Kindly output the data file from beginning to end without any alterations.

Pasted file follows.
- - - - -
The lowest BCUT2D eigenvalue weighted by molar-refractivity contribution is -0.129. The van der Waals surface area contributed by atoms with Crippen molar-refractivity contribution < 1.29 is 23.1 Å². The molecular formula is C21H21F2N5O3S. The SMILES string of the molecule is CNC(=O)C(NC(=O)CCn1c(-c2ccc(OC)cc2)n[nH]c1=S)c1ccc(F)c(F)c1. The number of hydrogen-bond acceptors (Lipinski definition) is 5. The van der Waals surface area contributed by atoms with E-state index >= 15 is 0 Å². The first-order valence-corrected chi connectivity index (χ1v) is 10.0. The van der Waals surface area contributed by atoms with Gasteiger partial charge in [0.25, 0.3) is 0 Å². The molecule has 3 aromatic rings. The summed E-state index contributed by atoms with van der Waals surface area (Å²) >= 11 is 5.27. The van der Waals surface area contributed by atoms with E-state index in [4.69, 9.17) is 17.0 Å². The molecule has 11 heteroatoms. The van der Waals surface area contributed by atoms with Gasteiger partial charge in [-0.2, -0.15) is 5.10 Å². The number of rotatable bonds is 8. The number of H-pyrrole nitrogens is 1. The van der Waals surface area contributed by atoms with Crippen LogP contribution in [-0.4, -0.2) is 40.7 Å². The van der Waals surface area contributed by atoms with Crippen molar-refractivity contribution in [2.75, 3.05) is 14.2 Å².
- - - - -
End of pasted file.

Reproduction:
The lowest BCUT2D eigenvalue weighted by molar-refractivity contribution is -0.129. The van der Waals surface area contributed by atoms with Crippen molar-refractivity contribution < 1.29 is 23.1 Å². The molecular formula is C21H21F2N5O3S. The SMILES string of the molecule is CNC(=O)C(NC(=O)CCn1c(-c2ccc(OC)cc2)n[nH]c1=S)c1ccc(F)c(F)c1. The number of hydrogen-bond acceptors (Lipinski definition) is 5. The van der Waals surface area contributed by atoms with E-state index >= 15 is 0 Å². The first-order valence-corrected chi connectivity index (χ1v) is 10.0. The van der Waals surface area contributed by atoms with Gasteiger partial charge in [0.25, 0.3) is 0 Å². The molecule has 3 aromatic rings. The summed E-state index contributed by atoms with van der Waals surface area (Å²) >= 11 is 5.27. The van der Waals surface area contributed by atoms with E-state index in [4.69, 9.17) is 17.0 Å². The molecule has 11 heteroatoms. The van der Waals surface area contributed by atoms with Gasteiger partial charge in [-0.2, -0.15) is 5.10 Å². The number of rotatable bonds is 8. The number of H-pyrrole nitrogens is 1. The van der Waals surface area contributed by atoms with Crippen LogP contribution in [-0.4, -0.2) is 40.7 Å². The van der Waals surface area contributed by atoms with Crippen molar-refractivity contribution in [2.75, 3.05) is 14.2 Å².